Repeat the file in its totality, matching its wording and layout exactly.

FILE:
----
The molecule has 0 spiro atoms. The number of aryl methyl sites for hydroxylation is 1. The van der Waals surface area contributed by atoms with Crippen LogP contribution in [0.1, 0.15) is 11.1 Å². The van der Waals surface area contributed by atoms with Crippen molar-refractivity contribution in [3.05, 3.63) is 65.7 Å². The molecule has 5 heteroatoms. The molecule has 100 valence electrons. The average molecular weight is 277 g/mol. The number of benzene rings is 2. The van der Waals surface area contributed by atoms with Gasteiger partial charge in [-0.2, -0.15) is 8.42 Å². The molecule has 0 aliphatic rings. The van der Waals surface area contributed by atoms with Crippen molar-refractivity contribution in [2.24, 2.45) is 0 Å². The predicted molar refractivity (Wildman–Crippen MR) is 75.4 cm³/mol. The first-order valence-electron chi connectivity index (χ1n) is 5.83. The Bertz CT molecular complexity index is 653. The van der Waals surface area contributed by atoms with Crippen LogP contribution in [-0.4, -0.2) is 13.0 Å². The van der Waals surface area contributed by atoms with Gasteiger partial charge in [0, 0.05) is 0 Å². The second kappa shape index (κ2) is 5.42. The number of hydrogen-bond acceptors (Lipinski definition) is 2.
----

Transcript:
The molecule has 0 spiro atoms. The number of aryl methyl sites for hydroxylation is 1. The van der Waals surface area contributed by atoms with Crippen LogP contribution in [0.1, 0.15) is 11.1 Å². The van der Waals surface area contributed by atoms with Crippen molar-refractivity contribution in [3.05, 3.63) is 65.7 Å². The molecule has 5 heteroatoms. The molecule has 100 valence electrons. The average molecular weight is 277 g/mol. The number of benzene rings is 2. The van der Waals surface area contributed by atoms with Gasteiger partial charge in [-0.2, -0.15) is 8.42 Å². The molecule has 0 aliphatic rings. The van der Waals surface area contributed by atoms with Crippen molar-refractivity contribution in [2.24, 2.45) is 0 Å². The predicted molar refractivity (Wildman–Crippen MR) is 75.4 cm³/mol. The first-order valence-electron chi connectivity index (χ1n) is 5.83. The Bertz CT molecular complexity index is 653. The van der Waals surface area contributed by atoms with Crippen LogP contribution in [-0.4, -0.2) is 13.0 Å². The van der Waals surface area contributed by atoms with Gasteiger partial charge in [0, 0.05) is 0 Å². The second kappa shape index (κ2) is 5.42. The number of hydrogen-bond acceptors (Lipinski definition) is 2.